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eSight acts like a hearing aid for the eyes


October 23, 2013

The eSight headset in use

The eSight headset in use

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If someone has difficulty hearing, they can use a hearing aid to boost the level of sounds reaching their ear. If someone has limited vision to the point that they're considered legally blind, however, it's not like they can just use an electronic "seeing aid" ... right? Actually, that's just what eSight is.

The eSight system consists of a frame that houses the user's prescription lenses, over top of which lies a headset containing an HD video camera and two LCD screens, along with a hand-held hard-wired control unit.

The camera sends live footage of whatever is in front of the user, to the controller. Using a combination of algorithms and the user's own preferred settings, the video image is enhanced to compensate for their particular vision problem. That altered video is then sent back to the headset, and displayed on the two screens (one in front of either eye) in real time.

If the user needs to tweak the video, they can also use the control unit to adjust parameters such as contrast, focus and brightness. Additionally, they can zoom in objects or grab freeze frames.

In situations where the video feature isn't wanted, the headset can be flipped up and out of the line of sight.

According to its makers, eSight is best suited for users with visual acuity between 20/60 and 20/400 (legal blindness being 20/200). It's now available for prospective buyers to try out at select low-vision clinics in the US and Canada. Those buyers had better have deep pockets or financial assistance, though – the limited-time introductory price is US$9,750.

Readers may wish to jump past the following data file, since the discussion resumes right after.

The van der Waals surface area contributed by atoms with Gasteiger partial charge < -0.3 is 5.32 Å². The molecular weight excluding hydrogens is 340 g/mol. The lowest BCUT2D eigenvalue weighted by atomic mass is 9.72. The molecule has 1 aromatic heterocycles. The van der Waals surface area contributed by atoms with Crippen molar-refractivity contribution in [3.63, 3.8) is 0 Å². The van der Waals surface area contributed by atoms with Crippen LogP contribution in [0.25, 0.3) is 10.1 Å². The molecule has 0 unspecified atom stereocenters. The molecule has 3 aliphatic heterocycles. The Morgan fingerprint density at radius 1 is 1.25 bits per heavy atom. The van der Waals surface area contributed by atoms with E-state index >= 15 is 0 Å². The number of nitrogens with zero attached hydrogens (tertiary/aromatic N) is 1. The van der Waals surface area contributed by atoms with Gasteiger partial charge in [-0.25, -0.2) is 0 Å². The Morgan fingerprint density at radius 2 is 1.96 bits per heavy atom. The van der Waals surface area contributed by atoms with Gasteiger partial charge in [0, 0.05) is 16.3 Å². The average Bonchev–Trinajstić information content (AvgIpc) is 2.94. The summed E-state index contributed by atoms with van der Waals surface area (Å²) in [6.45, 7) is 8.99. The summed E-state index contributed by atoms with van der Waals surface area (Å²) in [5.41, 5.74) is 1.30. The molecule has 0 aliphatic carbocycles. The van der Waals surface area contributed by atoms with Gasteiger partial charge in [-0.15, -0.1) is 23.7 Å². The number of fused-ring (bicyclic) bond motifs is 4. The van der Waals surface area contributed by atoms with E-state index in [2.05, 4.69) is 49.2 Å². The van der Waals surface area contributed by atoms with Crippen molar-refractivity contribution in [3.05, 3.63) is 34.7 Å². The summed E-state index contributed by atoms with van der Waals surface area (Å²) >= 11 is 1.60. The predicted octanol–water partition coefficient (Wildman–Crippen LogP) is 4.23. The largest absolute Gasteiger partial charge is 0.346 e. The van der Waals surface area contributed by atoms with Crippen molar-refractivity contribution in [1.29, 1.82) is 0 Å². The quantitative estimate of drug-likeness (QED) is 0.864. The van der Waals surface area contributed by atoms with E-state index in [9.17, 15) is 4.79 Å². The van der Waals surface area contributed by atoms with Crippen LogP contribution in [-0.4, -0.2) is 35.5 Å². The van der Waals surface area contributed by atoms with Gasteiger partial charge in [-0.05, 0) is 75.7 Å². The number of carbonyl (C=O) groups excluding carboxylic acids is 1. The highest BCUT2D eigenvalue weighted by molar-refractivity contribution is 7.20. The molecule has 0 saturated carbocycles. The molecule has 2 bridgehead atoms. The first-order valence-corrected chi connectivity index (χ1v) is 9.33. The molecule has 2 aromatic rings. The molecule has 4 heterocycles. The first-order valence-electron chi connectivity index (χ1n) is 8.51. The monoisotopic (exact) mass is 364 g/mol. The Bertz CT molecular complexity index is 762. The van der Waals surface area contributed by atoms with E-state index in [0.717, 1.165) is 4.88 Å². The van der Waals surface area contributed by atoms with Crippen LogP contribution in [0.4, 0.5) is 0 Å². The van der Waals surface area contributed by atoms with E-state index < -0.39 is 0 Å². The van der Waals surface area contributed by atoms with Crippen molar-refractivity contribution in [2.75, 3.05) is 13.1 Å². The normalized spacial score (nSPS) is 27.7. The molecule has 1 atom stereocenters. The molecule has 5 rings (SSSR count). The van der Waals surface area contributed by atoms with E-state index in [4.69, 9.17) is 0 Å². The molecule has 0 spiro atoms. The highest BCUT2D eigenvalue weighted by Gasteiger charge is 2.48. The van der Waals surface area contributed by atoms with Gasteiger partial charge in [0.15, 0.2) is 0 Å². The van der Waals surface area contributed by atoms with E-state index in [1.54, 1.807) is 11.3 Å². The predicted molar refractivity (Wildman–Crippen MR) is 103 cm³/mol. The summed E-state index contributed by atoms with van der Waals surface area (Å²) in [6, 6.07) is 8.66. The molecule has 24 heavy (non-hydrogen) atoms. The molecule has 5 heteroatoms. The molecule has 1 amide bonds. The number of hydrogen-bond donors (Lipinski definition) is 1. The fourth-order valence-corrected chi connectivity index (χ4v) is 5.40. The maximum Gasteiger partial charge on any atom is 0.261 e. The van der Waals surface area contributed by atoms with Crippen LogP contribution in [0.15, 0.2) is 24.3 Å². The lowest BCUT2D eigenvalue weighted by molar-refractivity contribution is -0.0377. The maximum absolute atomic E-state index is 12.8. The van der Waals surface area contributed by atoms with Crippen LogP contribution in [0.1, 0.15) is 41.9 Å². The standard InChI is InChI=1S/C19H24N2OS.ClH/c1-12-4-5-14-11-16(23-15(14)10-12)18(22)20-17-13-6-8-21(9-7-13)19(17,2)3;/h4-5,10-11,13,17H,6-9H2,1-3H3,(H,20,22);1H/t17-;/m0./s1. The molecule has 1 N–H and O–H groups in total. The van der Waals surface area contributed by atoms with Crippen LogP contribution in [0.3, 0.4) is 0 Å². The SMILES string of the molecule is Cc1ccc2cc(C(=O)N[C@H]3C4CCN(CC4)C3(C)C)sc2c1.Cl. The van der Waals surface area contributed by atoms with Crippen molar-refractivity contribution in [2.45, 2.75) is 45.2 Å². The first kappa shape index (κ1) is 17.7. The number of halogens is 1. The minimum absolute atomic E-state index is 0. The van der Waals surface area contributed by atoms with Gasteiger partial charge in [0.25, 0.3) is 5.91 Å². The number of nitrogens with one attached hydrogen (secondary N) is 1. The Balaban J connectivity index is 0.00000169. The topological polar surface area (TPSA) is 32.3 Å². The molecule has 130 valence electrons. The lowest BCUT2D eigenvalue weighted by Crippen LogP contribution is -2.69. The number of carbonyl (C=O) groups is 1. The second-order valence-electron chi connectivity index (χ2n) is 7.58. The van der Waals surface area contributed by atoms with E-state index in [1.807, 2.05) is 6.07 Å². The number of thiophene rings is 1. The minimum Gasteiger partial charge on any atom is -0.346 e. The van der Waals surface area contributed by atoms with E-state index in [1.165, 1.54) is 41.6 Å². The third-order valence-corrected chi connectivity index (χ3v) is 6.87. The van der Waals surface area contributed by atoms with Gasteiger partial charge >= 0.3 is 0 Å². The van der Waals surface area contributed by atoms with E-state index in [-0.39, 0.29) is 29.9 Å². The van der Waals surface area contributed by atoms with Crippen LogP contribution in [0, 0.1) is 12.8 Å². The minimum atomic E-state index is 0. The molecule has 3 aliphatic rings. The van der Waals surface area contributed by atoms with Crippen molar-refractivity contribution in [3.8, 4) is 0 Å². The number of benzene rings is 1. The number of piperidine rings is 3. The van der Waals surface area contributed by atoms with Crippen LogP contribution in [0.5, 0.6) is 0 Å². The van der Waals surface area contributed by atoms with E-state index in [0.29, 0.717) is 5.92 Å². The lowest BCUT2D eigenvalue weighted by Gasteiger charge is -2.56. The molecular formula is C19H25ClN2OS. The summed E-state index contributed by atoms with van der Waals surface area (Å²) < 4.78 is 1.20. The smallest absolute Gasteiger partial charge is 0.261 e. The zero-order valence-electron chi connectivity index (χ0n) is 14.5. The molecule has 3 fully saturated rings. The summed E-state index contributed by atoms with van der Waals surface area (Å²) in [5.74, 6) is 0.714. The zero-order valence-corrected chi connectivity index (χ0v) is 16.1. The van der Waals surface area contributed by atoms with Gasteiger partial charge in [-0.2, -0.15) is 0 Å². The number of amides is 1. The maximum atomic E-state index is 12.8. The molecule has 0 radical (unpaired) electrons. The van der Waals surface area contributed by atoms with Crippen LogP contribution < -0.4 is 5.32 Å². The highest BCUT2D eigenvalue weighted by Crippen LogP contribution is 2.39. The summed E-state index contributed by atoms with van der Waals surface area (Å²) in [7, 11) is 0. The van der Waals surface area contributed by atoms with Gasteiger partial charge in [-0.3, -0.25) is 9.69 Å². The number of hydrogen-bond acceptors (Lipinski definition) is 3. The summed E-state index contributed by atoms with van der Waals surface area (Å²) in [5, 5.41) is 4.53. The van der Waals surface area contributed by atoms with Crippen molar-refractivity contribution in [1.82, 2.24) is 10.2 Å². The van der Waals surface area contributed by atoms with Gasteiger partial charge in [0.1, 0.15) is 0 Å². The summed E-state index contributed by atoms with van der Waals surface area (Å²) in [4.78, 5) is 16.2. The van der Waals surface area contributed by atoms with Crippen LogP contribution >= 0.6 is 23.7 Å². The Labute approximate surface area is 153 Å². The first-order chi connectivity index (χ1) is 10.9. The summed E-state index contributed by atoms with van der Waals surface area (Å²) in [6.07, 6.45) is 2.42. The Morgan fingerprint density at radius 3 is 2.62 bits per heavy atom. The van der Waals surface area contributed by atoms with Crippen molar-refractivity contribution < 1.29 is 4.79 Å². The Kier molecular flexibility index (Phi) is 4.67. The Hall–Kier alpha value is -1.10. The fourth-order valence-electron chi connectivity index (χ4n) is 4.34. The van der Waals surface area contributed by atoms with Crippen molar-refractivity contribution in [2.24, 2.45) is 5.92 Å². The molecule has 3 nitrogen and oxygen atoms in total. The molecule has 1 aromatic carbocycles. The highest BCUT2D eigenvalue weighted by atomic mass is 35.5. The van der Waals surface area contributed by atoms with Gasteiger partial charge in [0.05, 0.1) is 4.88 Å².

More information on how the system works is available in the video below.

Source: eSight

About the Author
Ben Coxworth An experienced freelance writer, videographer and television producer, Ben's interest in all forms of innovation is particularly fanatical when it comes to human-powered transportation, film-making gear, environmentally-friendly technologies and anything that's designed to go underwater. He lives in Edmonton, Alberta, where he spends a lot of time going over the handlebars of his mountain bike, hanging out in off-leash parks, and wishing the Pacific Ocean wasn't so far away. All articles by Ben Coxworth
1 Comment

Expensive for what is essentially two 100 dollar digital cameras stuck to a spectacle frame. Try it yourself with two cameras with screens on the back, some Sellotape and a stick . Even if you have perfect vision, the low light performance and zooms are great. There's a mass market product here for bird watchers and sports fans.

Doug MacLeod
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